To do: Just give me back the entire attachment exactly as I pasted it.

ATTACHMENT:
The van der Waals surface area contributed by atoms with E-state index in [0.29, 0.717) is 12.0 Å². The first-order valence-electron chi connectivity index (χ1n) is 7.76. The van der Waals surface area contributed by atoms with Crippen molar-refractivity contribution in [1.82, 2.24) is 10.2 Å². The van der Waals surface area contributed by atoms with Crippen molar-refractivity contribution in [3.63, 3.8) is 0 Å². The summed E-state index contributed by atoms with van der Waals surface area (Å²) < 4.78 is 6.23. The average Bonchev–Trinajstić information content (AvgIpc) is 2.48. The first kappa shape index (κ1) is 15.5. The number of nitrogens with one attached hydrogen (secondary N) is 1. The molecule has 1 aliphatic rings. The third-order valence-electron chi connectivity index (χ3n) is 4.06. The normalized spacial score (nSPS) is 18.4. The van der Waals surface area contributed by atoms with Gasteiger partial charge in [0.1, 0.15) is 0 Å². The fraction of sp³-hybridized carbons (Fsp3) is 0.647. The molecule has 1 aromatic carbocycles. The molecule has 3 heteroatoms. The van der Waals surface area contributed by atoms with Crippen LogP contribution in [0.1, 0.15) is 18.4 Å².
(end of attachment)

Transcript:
The van der Waals surface area contributed by atoms with E-state index in [0.29, 0.717) is 12.0 Å². The first-order valence-electron chi connectivity index (χ1n) is 7.76. The van der Waals surface area contributed by atoms with Crippen molar-refractivity contribution in [1.82, 2.24) is 10.2 Å². The van der Waals surface area contributed by atoms with Crippen molar-refractivity contribution in [3.63, 3.8) is 0 Å². The summed E-state index contributed by atoms with van der Waals surface area (Å²) < 4.78 is 6.23. The average Bonchev–Trinajstić information content (AvgIpc) is 2.48. The first kappa shape index (κ1) is 15.5. The number of nitrogens with one attached hydrogen (secondary N) is 1. The molecule has 1 aliphatic rings. The third-order valence-electron chi connectivity index (χ3n) is 4.06. The normalized spacial score (nSPS) is 18.4. The van der Waals surface area contributed by atoms with Gasteiger partial charge in [0.1, 0.15) is 0 Å². The fraction of sp³-hybridized carbons (Fsp3) is 0.647. The molecule has 1 aromatic carbocycles. The molecule has 3 heteroatoms. The van der Waals surface area contributed by atoms with Crippen LogP contribution in [0.1, 0.15) is 18.4 Å².